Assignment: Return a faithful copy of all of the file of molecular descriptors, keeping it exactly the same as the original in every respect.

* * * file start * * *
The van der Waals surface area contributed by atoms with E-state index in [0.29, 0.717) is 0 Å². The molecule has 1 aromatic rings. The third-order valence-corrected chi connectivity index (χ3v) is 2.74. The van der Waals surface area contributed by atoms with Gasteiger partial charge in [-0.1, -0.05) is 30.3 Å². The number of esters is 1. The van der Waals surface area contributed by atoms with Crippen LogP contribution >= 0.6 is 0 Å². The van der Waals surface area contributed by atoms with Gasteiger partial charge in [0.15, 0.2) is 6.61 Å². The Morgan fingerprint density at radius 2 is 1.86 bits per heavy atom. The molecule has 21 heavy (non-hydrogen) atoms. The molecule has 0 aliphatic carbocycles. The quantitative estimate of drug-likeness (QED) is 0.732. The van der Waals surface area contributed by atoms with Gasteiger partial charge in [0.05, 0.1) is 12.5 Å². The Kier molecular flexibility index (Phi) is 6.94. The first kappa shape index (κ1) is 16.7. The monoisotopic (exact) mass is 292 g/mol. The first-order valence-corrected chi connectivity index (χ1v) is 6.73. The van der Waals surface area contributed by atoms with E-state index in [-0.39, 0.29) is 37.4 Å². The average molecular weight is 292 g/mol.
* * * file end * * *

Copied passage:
The van der Waals surface area contributed by atoms with E-state index in [0.29, 0.717) is 0 Å². The molecule has 1 aromatic rings. The third-order valence-corrected chi connectivity index (χ3v) is 2.74. The van der Waals surface area contributed by atoms with Gasteiger partial charge in [-0.1, -0.05) is 30.3 Å². The number of esters is 1. The van der Waals surface area contributed by atoms with Crippen LogP contribution >= 0.6 is 0 Å². The van der Waals surface area contributed by atoms with Gasteiger partial charge in [0.15, 0.2) is 6.61 Å². The Morgan fingerprint density at radius 2 is 1.86 bits per heavy atom. The molecule has 21 heavy (non-hydrogen) atoms. The molecule has 0 aliphatic carbocycles. The quantitative estimate of drug-likeness (QED) is 0.732. The van der Waals surface area contributed by atoms with Gasteiger partial charge in [0.05, 0.1) is 12.5 Å². The Kier molecular flexibility index (Phi) is 6.94. The first kappa shape index (κ1) is 16.7. The monoisotopic (exact) mass is 292 g/mol. The first-order valence-corrected chi connectivity index (χ1v) is 6.73. The van der Waals surface area contributed by atoms with E-state index in [-0.39, 0.29) is 37.4 Å². The average molecular weight is 292 g/mol.